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NYT: White House drug price negotiations between broke down over $100 "Trump Cards"

Negotiations on a deal between the White House and pharmaceutical industry to lower drug prices broke down last month after Mark Meadows, the president's chief of staff, insisted that drugmakers pay for $100 cash cards to be mailed to seniors before the election, according to the New York Times.

Why it matters: Some of the drug companies feared that in agreeing to the prescription cards — reportedly dubbed "Trump Cards" by some in the pharmaceutical industry — they would boost Trump's political standing weeks ahead of Election Day with voters over 65, a group that is crucial to the president's reelection bid, per the Times.


The other side: The White House says it did not expect to put President Trump's name on the cards.

  • Before the introduction of the cards, the White House and the pharmaceutical industry were nearing an agreement in which drug companies would spend $150 billion to address out-of-pocket consumer costs and pay co-pays that older Americans carry in Medicare’s prescription drug program.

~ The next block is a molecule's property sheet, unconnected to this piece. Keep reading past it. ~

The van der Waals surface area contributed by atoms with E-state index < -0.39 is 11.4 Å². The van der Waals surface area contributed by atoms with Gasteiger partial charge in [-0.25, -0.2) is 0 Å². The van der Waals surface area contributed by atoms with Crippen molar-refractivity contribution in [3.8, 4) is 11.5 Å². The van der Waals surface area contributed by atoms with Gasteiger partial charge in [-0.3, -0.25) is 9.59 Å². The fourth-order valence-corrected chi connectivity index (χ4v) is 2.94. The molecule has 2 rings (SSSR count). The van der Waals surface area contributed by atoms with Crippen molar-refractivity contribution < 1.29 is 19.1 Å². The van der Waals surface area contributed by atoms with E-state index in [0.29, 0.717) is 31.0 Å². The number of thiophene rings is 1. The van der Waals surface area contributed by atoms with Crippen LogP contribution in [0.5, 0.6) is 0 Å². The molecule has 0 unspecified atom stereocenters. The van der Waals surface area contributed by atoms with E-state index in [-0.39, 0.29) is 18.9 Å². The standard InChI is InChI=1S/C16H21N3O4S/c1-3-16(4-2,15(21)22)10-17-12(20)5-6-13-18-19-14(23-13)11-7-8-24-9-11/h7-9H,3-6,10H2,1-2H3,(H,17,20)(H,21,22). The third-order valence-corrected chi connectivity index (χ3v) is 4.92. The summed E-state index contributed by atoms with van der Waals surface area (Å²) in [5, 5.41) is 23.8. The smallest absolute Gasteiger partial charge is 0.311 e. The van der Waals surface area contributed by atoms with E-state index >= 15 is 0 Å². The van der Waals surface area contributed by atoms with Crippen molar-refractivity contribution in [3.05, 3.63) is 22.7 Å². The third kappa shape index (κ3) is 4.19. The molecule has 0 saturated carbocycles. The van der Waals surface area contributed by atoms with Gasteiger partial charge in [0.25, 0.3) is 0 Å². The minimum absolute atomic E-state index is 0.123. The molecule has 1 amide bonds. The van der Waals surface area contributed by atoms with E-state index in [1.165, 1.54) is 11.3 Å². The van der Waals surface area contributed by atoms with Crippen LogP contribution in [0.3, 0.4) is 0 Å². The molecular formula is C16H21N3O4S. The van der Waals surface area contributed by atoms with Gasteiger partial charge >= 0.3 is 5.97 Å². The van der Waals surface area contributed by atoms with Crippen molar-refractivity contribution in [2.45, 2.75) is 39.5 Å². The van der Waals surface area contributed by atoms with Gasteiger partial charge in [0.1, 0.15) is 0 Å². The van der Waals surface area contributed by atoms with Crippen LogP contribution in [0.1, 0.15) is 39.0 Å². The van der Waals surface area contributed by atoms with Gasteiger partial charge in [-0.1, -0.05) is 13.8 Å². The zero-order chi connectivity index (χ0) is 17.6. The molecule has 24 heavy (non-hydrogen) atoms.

Of note: Trump's name was added to the physical coronavirus stimulus checks approved under the CARES Act and sent to millions of Americans earlier this year.

What they're saying: “We could not agree to the administration’s plan to issue one-time savings cards right before a presidential election,” Priscilla VanderVeer, vice president of public affairs at PhRMA, the industry’s largest trade group, told the New York Times.

  • “One-time savings cards will neither provide lasting help, nor advance the fundamental reforms necessary to help seniors better afford their medicines."
  • Judd Deere, a White House spokesperson, did not comment specifically on the savings cards and noted that Trump held back issuing an executive order this summer that would have tied some drug prices to what other countries pay, also called "most-favored nation" drug pricing.

Our thought bubble, via Axios' Caitlin Owens: The “most-favored nation” executive order isn’t the worst thing to happen to the pharmaceutical industry.

  • There’s no way the regulations it calls for are implemented before the election, and the Trump administration has dropped almost every major drug policy initiative it has proposed.
  • So the industry doesn’t have to pay for reforms and doesn’t have to look like they’re trying to give Trump a giant political win right before the election, and probably doesn’t need to worry that much about the executive order either.

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